See-Saws Pumping Water, Children Saving With Pass Books And Growing Vegetables In Schools – How Is All This Happening?

The Itna Colony Higher Primary School in Heggadadevana Kote has 66 children and four teachers. In the school garden, one will find tapioca, banana, jackfruit and coconuts planted. There are separate bathrooms for boys and girls and water taps for each activity; to wash utensils, drink water and for bathroom purposes. The room where mid-day meals are prepared has a beautiful rangoli outside and upon entering the smell of fresh vegetables and sambar envelops you. The school walls are painted with numbers, days of the week, different currencies, hygiene and sanitation practices and more. There are six classrooms, each of which has more colorful depictions. Behind the classrooms is a little patch of land where children grow seasonal vegetables, which are used for the mid-day meal.

Itna Colony Higher Primary School before the intervention of SMCs

Itna Colony Higher Primary School before the intervention of SMCs

It’s hard to believe that four years ago, the school had just two rooms and about half acre barren land. And during rains, children wouldn’t be able to attend school due to lack of roads.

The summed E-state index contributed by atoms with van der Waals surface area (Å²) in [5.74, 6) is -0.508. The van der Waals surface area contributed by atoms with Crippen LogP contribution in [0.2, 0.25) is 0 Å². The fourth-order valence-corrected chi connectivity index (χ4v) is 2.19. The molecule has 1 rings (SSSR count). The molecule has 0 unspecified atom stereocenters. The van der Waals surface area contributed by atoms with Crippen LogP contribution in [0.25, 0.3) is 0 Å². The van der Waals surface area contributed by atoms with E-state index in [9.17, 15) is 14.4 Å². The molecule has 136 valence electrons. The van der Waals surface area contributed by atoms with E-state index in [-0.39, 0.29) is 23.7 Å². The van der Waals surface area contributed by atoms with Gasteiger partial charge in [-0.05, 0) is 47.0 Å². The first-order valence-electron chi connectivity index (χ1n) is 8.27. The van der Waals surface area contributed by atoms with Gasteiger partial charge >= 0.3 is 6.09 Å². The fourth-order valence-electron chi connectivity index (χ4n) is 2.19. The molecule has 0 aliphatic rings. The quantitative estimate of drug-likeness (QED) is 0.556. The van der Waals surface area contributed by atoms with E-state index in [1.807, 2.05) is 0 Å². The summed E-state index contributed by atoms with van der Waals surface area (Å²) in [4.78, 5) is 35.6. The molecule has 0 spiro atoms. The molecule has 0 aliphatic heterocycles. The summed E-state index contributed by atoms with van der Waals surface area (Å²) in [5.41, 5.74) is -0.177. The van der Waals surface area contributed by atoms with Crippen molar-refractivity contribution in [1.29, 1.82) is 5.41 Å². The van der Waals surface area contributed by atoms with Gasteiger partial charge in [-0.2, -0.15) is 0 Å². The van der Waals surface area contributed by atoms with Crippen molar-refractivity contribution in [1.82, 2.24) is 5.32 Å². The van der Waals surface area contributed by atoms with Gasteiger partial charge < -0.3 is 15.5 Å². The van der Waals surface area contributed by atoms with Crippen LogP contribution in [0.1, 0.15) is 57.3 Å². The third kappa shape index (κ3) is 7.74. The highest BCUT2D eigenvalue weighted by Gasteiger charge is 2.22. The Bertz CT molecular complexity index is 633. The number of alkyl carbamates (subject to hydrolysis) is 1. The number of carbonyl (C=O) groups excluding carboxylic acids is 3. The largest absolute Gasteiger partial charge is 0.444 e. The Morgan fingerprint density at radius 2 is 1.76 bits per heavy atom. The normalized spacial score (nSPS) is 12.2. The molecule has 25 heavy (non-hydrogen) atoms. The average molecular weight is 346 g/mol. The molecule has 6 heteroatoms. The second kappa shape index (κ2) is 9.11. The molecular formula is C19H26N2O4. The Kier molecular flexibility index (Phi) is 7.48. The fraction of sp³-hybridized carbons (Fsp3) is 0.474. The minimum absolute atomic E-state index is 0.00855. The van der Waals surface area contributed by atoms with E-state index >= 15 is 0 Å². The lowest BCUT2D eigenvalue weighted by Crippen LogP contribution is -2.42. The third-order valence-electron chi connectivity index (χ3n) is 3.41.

“I used to play volleyball in the school premises and would pull out all the plants as we needed space. But today, I am the one who plants the most here”, said Bettanaik, member of SDMC (School Development Management Committee).

It’s 12:45 pm and the children are getting ready to eat their mid-day meals. As the teacher calls out each roll number, the corresponding child takes his or her plate and glass, washes them and sits, waiting for the rest to finish. “We don’t allow children to share each other’s plates and glasses keeping in mind best hygiene practices”, says a proud Eranayak, President of the SDMC.

Itna Colony Higher Primary School today. Standing outside are the SMC members who have come for their regular school visit.

Itna Colony Higher Primary School today. Standing outside are the SMC members who have come for their regular school visit.

Around 8 kms from here is the Beemanahalli Higher Primary School. The lunch hour has just finished and a group of children are playing on a see-saw pump. While swinging up and down, their energy pumps the underground water and lifts it to an overhead tank, where it is stored. “Everyday children play for half-hour. This ensures we have water stored at all times”, says Mahadev, the school’s headmaster who built this set-up with the help of the local community and SDMC.